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OUI marijuana case before the SJC raises of what evidence does an officer need to establish probable cause to arrest

   The Massachusetts Supreme Judicial Court will hear arguments this Friday September 7, 2018 in the case of Commonwealth v. Davis.      The case raises the issue when the police have probable cause to arrest based on a belief that someone is impaired by marijuana.  In this case, the defendant Davis was charged with Carrying a firearm without an FID card and drug possession with the intent to distribute.  He was found not guilty of Firearm offense, which carried an eighteen month mandatory minimum sentence, but convicted of the Drug possession with intent to distribute charges. 

       The Drugs were found during an alleged inventory search of the car.  The officers justified the search of the car based on the probable cause to believe that the defendant was operation under the influence of marijuana.  The issue is whether police have probable cause to arrest based on an odor of marijuana and other indicators that the officer observed. 

In this case, the evidence that the operator was impaired by marijuana was very weak.  The defense on appeal also challenged the issue of whether the inventory search was proper.  I submitted an amicus brief in this case on behalf of the National College of DUI Defense.  I am a member of the College’s amicus committee and have been a member since 2007.  Based on the officer belief that the defendant was under the influence of marijuana, the officer search the car and discover the evidence that was later used to convict the defendant of the drug charge.  

The officer initially stopped the defendant for speeding.  When he approached the car, he noticed the strong smell of marijuana.  The defendant handed him his license without issue and explained that he was speeding because he was late, trying to get to New York.  The defendant admitted smoking two hours earlier; the officer observed red eyes, dry spit on his face, slow and lethargic speech.  It was based on these observations that an exit order was issued.

To issue an exit order, an officer must have reasonable suspicion to believe that the defendant has committed a crime that warrants further investigation.  An exit order is not automatic under Article 12 of the Massachusetts Declaration of Rights, unlike under the 4th Amendment to the United States Constitution where an officer does not need any additional justification to issue an exit order after a valid motor vehicle stop.  The officer did not perform a field sobriety test and was not trained as a Drug Recognition Expert, referred to as a DRE.  He engaged the defendant in conversation, found he did not follow instructions, had his head bowing down and had a hard time focusing.  The defendant was placed under arrest.  It was this arrest that was used as the basis for the search of the car.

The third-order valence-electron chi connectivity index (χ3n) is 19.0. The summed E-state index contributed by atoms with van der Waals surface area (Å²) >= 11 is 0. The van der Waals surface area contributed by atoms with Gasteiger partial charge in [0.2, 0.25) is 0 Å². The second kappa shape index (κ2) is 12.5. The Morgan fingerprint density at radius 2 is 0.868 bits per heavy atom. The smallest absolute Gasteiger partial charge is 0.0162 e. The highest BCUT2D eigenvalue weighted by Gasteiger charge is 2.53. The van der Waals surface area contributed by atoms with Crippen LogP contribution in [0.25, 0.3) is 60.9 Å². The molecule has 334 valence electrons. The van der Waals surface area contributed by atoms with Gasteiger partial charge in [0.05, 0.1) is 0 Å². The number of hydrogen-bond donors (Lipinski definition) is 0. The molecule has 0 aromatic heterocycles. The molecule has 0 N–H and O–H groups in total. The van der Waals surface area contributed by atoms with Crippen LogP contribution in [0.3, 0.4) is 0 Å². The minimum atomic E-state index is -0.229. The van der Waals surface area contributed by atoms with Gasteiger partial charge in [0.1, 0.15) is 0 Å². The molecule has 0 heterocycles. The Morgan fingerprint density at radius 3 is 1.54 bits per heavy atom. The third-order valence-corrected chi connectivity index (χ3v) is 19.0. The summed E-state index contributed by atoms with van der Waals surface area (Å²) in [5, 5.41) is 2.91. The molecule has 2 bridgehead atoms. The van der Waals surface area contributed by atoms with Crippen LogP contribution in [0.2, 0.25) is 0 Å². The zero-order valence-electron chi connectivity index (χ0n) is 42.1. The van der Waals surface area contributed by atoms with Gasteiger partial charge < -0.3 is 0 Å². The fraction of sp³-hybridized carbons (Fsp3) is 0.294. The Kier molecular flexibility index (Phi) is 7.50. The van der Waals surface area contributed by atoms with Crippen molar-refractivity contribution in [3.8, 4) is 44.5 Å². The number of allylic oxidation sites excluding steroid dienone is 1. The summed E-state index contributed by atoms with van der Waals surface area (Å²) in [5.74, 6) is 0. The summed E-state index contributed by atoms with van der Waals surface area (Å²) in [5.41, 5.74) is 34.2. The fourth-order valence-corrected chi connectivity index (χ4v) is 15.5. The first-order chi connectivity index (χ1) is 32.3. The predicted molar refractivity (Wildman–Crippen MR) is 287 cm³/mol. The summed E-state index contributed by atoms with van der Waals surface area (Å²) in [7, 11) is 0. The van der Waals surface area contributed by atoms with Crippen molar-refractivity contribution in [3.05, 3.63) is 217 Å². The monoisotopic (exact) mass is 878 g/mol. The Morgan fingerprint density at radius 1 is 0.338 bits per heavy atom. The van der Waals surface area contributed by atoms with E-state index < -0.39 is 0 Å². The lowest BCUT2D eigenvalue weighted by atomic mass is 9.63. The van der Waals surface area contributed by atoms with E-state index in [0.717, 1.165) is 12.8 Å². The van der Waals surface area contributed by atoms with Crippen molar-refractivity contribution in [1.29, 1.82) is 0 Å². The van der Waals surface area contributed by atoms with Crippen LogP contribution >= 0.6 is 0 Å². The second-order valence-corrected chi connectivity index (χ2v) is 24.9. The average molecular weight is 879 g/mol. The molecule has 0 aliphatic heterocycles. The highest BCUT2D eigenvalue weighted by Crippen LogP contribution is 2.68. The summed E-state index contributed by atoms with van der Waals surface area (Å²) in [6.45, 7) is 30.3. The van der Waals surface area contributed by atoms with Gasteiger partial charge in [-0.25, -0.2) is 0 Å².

In our brief to the SJC, we argued that evidence of consumption of marijuana is insufficient to establish probable cause that the motorist was impaired.  In support of this argument, we cited the scientific literature that shows that consumption does not equate to impairment.  To read the SJC filing in this case you may click on this link from the Massachusetts Supreme Judicial Court website.

Scientific studies show that marijuana does not necessarily impair someone’s ability to drive.  Typically, subject under the influence driver slower, not faster as was the case in Davis.  While marijuana can impair driving, it depends on the amount of marijuana consumed, the time of consumption and the person’s tolerance.  The peak impact of marijuana is said to be ninety minutes after consumption.  Further, it was argued that an admission to consumption does not support an inference of impairment without evidence of the person’s tolerance.

The physical observations that the officer saw regarding the defendant did not support probable cause that he was impaired.  The officer was not trained as a DRE so his generic and subjective observations were not enough to support probable cause to arrest the defendant.

The SJC took this case from the Appeals Court on its own motion. I suspect that the SJC took this measure to use the Davis case to clarify the law on the issue of probable cause to arrest based on a smell of marijuana.  This case should require more than a mere odor and admission to consumption to establish probable cause to arrest.

To learn more about OUI marijuana and other type of drug arrest in Massachusetts you may visit our website.  Attorney DelSignore has lectured on defending OUI drugs cases to the Vermont Criminal Defense Lawyers and has written extensively on this topic.





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